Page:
Tracking and determinants of subcutaneous fat mass in early childhood: The Generation R Study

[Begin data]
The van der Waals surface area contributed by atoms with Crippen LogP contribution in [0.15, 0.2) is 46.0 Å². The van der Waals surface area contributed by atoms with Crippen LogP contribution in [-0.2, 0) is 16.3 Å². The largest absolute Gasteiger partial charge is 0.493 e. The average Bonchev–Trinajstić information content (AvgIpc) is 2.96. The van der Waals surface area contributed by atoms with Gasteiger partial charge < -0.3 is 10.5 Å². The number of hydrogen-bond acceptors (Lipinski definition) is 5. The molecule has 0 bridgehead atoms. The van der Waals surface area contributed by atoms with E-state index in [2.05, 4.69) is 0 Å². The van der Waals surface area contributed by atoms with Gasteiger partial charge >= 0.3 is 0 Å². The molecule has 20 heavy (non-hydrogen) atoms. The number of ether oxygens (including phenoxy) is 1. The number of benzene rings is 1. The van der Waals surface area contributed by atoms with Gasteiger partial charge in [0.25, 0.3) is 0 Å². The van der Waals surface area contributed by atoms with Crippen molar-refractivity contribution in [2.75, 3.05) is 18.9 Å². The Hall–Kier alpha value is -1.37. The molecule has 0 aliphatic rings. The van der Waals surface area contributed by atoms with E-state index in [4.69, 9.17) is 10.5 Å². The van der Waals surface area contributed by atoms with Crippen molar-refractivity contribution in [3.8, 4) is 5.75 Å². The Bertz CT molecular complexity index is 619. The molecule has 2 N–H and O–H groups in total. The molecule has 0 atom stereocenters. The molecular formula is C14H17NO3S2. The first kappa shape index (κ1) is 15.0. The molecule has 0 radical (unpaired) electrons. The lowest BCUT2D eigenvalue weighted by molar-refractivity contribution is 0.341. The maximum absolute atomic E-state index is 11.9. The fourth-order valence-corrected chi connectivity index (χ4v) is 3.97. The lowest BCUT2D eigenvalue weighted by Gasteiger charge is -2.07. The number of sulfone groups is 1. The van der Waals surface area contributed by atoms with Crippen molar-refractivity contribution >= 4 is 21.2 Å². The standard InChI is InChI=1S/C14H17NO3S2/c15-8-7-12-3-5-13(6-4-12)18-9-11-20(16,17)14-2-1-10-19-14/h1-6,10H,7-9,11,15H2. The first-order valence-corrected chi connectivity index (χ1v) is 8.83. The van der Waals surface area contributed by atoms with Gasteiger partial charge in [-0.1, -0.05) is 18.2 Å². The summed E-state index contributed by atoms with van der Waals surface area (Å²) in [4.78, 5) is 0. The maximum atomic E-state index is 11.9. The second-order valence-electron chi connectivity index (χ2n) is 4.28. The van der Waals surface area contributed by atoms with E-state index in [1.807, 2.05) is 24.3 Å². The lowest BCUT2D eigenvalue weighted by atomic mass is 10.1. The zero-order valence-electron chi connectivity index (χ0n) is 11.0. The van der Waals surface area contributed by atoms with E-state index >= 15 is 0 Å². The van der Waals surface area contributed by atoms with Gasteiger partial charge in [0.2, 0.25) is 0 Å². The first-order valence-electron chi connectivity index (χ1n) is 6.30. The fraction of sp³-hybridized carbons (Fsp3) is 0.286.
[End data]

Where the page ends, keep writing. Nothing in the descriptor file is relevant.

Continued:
To examine the development and tracking of subcutaneous fat mass in the first 2 years of life and to examine which parental, fetal and postnatal characteristics are associated with subcutaneous fat mass. This study was embedded in the Generation R Study, a prospective cohort study from early fetal life onward. Subcutaneous fat mass was measured by skinfold thickness (biceps, triceps, suprailiacal, subscapular) at the ages of 1.5, 6 and 24 months in 1012 children. Information about parental, fetal and postnatal growth characteristics was collected by physical and fetal ultrasound examinations and questionnaires. Normal values of subcutaneous fat mass are presented. Total subcutaneous fat mass was higher in girls than in boys at the age of 24 months (P=0.01). Subjects in the lowest and highest quartiles at the age of 6 months tended to keep their position in the same quartile at the age of 24 months (odds ratios 1.86 (95% confidence interval (CI) 1.3, 2.7)) and 1.84 (95% CI: 1.3, 2.6), respectively). Maternal height and weight, paternal weight, fetal weight at 30 weeks, birth weight and weight at the age of 6 weeks were each inversely associated with subcutaneous fat mass at the age of 24 months after adjustment for current weight at 24 months. This study shows for the first time that subcutaneous fat mass tends to track in the first 2 years of life. Furthermore, the results suggest that an adverse fetal environment and growth are associated with increased subcutaneous fat mass at the age of 24 months. Further studies are needed to examine whether these associations persist in later life.